Not carrying them around, but if running all the time is considered abuse, then I guess I am abusing them. The latest failure is a Fantom drive that has become an "unrecognized USB device." It works intermittently and then is not recognized.

JJZolx
2007-07-23, 15:12
Not carrying them around, but if running all the time is considered abuse, then I guess I am abusing them. The latest failure is a Fantom drive that has become an "unrecognized USB device." It works intermittently and then is not recognized.

Sounds like it's the USB interface rather than the drive. You can probably pick up another USB enclosure for not much cash. Make sure you know the drive size (3.5" or 2.5") and whether the drive interface is SATA or IDE. You'll probably need to open the existing enclosure to figure it out.

http://www.newegg.com/Store/SubCategory.aspx?SubCategory=92&name=External-Enclosures

Jim Bailey
2007-07-23, 16:11
I've been contemplating how to go about adding extra HD space as well. I like the idea of putting two drives into something like the Thecus N2050UD [I haven't confirmed that it has a fan yet] and two 500 GB drives (using one to backup the other). I'm also thinking the drives ought to be designed for continous playback (I listen to music all day long) so something like the Seagate DB35 series would seem to make sense to me. Anybody think of why this would not be a good idea?

For the Thecus thingie see: http://www.thecus.com/products_over.php?cid=1&pid=3

For the Seagate DB35 see www.seagate.com and search for DB35.

haunyack
2007-07-23, 18:01
I've been contemplating how to go about adding extra HD space as well. I like the idea of putting two drives into something like the Thecus N2050UD [I haven't confirmed that it has a fan yet] and two 500 GB drives (using one to backup the other). I'm also thinking the drives ought to be designed for continous playback (I listen to music all day long) so something like the Seagate DB35 series would seem to make sense to me. Anybody think of why this would not be a good idea?

For the Thecus thingie see: http://www.thecus.com/products_over.php?cid=1&pid=3

For the Seagate DB35 see www.seagate.com and search for DB35.

The Seagate looks awesome.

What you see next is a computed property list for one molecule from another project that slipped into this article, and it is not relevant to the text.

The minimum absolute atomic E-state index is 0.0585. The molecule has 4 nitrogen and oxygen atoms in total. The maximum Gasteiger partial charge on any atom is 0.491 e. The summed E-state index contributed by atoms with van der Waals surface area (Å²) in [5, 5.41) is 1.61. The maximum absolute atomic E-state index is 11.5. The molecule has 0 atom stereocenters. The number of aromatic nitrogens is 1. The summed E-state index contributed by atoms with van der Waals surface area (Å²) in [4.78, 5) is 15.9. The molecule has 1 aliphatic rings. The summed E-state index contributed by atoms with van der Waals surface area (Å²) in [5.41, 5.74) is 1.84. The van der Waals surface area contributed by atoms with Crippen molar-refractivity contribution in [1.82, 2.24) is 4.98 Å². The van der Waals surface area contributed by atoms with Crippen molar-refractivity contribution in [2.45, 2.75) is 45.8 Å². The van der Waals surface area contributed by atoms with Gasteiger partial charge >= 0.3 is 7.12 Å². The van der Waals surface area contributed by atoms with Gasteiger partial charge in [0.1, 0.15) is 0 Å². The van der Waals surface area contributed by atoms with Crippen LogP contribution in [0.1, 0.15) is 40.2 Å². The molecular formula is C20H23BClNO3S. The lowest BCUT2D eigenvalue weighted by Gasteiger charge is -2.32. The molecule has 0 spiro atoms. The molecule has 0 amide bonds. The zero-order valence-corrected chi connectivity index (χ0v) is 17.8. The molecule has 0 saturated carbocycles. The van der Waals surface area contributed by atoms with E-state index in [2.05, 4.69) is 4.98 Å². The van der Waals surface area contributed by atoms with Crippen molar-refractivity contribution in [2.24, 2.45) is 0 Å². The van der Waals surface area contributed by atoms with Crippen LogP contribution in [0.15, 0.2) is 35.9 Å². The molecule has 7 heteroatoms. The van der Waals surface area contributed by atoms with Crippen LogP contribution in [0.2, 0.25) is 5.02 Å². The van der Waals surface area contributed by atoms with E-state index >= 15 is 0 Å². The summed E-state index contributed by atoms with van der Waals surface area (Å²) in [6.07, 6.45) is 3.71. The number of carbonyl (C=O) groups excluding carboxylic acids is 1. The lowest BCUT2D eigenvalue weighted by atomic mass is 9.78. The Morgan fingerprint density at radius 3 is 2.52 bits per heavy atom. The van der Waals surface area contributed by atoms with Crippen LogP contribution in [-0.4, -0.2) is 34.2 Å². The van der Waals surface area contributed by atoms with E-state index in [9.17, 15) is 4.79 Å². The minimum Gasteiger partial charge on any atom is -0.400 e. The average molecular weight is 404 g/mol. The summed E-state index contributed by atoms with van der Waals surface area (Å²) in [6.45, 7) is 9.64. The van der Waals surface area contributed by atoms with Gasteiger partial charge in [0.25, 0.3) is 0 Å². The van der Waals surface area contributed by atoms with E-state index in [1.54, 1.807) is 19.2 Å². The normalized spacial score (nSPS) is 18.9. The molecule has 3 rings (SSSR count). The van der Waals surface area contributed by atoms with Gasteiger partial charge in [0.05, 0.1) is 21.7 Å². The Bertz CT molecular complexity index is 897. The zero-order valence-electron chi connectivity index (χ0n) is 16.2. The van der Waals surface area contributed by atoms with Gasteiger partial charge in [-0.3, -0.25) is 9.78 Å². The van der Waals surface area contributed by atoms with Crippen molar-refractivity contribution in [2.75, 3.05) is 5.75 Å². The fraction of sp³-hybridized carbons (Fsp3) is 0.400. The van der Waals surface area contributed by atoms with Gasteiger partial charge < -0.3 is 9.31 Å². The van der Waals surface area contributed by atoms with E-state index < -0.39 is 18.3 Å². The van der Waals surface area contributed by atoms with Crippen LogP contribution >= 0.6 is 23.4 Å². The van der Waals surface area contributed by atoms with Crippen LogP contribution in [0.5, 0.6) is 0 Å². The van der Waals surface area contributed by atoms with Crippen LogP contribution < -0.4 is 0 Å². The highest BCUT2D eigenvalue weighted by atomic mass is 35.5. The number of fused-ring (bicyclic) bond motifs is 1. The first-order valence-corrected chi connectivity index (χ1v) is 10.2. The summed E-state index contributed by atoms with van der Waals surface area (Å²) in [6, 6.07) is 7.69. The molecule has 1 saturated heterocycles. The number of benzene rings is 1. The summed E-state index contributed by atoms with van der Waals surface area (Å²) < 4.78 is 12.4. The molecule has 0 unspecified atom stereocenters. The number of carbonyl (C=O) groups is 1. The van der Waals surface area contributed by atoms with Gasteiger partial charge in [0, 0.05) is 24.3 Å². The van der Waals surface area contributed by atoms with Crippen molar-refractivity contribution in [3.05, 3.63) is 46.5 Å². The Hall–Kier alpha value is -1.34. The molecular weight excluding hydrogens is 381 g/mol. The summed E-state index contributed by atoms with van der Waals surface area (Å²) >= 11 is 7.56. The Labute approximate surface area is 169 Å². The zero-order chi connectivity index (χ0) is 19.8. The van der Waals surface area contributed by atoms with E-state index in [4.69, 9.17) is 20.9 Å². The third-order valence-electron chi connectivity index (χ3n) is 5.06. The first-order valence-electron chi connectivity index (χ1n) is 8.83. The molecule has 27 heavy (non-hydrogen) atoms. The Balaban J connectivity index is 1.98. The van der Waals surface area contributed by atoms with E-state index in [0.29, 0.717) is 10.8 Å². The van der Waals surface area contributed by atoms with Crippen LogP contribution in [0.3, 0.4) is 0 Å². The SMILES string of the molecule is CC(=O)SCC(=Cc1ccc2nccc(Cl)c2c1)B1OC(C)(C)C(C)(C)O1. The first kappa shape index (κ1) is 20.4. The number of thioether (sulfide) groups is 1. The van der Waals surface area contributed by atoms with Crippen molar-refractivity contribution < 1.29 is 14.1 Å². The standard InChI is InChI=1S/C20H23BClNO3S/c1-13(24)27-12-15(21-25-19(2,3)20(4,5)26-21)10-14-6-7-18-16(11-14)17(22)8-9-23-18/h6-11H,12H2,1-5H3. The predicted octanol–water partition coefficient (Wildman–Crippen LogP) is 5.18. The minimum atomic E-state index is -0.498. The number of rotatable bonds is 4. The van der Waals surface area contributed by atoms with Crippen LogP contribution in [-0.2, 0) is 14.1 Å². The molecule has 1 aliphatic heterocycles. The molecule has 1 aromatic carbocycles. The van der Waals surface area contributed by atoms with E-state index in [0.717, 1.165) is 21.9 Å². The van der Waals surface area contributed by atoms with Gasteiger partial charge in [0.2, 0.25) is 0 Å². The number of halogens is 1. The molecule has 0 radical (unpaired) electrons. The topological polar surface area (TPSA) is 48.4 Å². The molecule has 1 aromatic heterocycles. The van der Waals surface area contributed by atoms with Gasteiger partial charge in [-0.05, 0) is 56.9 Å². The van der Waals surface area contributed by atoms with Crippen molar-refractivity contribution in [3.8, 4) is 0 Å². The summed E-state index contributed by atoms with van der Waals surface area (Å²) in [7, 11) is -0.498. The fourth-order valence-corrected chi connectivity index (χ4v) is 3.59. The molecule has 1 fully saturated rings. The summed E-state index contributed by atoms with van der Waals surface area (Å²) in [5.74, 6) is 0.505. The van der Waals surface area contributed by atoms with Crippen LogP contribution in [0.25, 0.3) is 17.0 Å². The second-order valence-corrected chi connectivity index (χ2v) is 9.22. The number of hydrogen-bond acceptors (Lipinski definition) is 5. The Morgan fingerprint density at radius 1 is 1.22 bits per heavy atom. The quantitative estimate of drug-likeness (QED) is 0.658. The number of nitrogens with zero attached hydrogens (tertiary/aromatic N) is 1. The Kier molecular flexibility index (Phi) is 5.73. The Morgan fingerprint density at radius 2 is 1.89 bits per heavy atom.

I've had a few DM drives over the years and have had very good luck with them.
Overall, Seagate drives are topnotch.

.

Kyle
2007-07-24, 05:56
Sounds like it's the USB interface rather than the drive. You can probably pick up another USB enclosure for not much cash. Make sure you know the drive size (3.5" or 2.5") and whether the drive interface is SATA or IDE. You'll probably need to open the existing enclosure to figure it out.

http://www.newegg.com/Store/SubCategory.aspx?SubCategory=92&name=External-Enclosures

I would agree that it's probably the interface, and if I didn't have my music files backed up, I might consider spending $60 on a new enclosure just to recover them. But wouldn't it make more sense to spend $15 more on an internal drive like this: http://www.buy.com/prod/seagate-barracuda-7200-10-hard-drive-250gb-7200rpm-100mbps-ultra-ata/q/loc/101/202701408.html.

MrSinatra
2007-07-26, 11:42
i also only use raptors for system drives, and they are WELL WORTH IT for that use.

i use www.tomshardware.com to review all manner of stuff and they do a great job on drives.

i haven't done this yet, but i will get a raid box one day...

for as much time as i put into ripping and archiving and generallly screwing around and wasting time with my music, raid is the surefire backup system i need. plus, it can backup my other data too. its almost impossible to lose raid data, as long as you monitor it.

personally, i like the infrant raid boxes. (used at the radio station)

and if you get one, using xraid it can dynamically increase volume size as you swap larger discs in.

it also has the added benefit of allowing you to not really care too much what HDs you use, and gives you the option to wait until larger sizes than you have become more standard and drop in price.

Ben Sandee
2007-07-26, 12:44
On 7/26/07, MrSinatra <
MrSinatra.2ucd4z1185475501 (AT) no-mx (DOT) forums.slimdevices.com> wrote:
>
>
> for as much time as i put into ripping and archiving and generallly
> screwing around and wasting time with my music, raid is the surefire
> backup system i need. plus, it can backup my other data too. its
> almost impossible to lose raid data, as long as you monitor it.


# sudo
# rm -rf /

Woops! Then of course there are fires, floods, toddlers, pets -- RAID won't
protect you from any of those things. So, it's not a backup solution but an
availability solution. If you want a 'surefire' backup solution, look at an
off-site backup of some sort. I rsync periodically to a computer in another
state.

Ben

pfarrell
2007-07-26, 12:58
Ben Sandee wrote:
> # sudo
> # rm -rf /
>
> Woops!

Don't even write that. I worked at a place, someone did just that, took
days to restore, wrote it on the wall, the boss came in and said
"interesting, I'll try it" and before we could all yell "NO" he did it.
Again.

Very ugly.

--
Pat
http://www.pfarrell.com/music/slimserver/slimsoftware.html

Kyle
2007-07-27, 02:47
After having to rerip my entire music collection about 18 months ago, I now have two backups in two different locations. Keeping them all synced is a pain, but I don't add music that often.